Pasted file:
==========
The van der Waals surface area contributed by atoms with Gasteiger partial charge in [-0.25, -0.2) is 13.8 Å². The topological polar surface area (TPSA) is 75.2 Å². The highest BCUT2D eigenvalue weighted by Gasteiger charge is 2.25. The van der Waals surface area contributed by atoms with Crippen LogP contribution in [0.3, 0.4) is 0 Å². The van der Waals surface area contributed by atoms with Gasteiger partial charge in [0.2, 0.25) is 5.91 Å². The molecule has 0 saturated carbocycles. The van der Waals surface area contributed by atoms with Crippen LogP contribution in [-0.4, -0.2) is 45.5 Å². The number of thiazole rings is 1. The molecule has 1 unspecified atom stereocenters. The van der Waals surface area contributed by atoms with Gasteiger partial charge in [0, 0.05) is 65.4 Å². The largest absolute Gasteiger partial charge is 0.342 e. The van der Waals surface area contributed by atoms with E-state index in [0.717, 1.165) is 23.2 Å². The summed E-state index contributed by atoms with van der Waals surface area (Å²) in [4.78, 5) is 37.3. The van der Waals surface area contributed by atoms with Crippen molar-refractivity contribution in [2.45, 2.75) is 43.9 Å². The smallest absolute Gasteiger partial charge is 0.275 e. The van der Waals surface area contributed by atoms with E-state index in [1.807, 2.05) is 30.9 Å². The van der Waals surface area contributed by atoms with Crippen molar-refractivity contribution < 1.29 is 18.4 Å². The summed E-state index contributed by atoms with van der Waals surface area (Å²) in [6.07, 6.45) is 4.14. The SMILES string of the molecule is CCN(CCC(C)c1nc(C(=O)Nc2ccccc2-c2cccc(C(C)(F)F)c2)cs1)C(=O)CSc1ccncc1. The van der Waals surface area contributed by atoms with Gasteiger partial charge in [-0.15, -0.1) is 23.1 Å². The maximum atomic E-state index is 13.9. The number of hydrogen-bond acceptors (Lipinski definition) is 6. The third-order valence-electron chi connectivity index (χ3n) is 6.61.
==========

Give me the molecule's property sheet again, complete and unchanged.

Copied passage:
The van der Waals surface area contributed by atoms with Gasteiger partial charge in [-0.25, -0.2) is 13.8 Å². The topological polar surface area (TPSA) is 75.2 Å². The highest BCUT2D eigenvalue weighted by Gasteiger charge is 2.25. The van der Waals surface area contributed by atoms with Crippen LogP contribution in [0.3, 0.4) is 0 Å². The van der Waals surface area contributed by atoms with Gasteiger partial charge in [0.2, 0.25) is 5.91 Å². The molecule has 0 saturated carbocycles. The van der Waals surface area contributed by atoms with Crippen LogP contribution in [-0.4, -0.2) is 45.5 Å². The number of thiazole rings is 1. The molecule has 1 unspecified atom stereocenters. The van der Waals surface area contributed by atoms with Gasteiger partial charge in [0, 0.05) is 65.4 Å². The largest absolute Gasteiger partial charge is 0.342 e. The van der Waals surface area contributed by atoms with E-state index in [0.717, 1.165) is 23.2 Å². The summed E-state index contributed by atoms with van der Waals surface area (Å²) in [4.78, 5) is 37.3. The van der Waals surface area contributed by atoms with Crippen molar-refractivity contribution in [2.45, 2.75) is 43.9 Å². The smallest absolute Gasteiger partial charge is 0.275 e. The van der Waals surface area contributed by atoms with E-state index in [1.807, 2.05) is 30.9 Å². The van der Waals surface area contributed by atoms with Crippen molar-refractivity contribution < 1.29 is 18.4 Å². The summed E-state index contributed by atoms with van der Waals surface area (Å²) in [6.07, 6.45) is 4.14. The SMILES string of the molecule is CCN(CCC(C)c1nc(C(=O)Nc2ccccc2-c2cccc(C(C)(F)F)c2)cs1)C(=O)CSc1ccncc1. The van der Waals surface area contributed by atoms with Gasteiger partial charge in [-0.15, -0.1) is 23.1 Å². The maximum atomic E-state index is 13.9. The number of hydrogen-bond acceptors (Lipinski definition) is 6. The third-order valence-electron chi connectivity index (χ3n) is 6.61.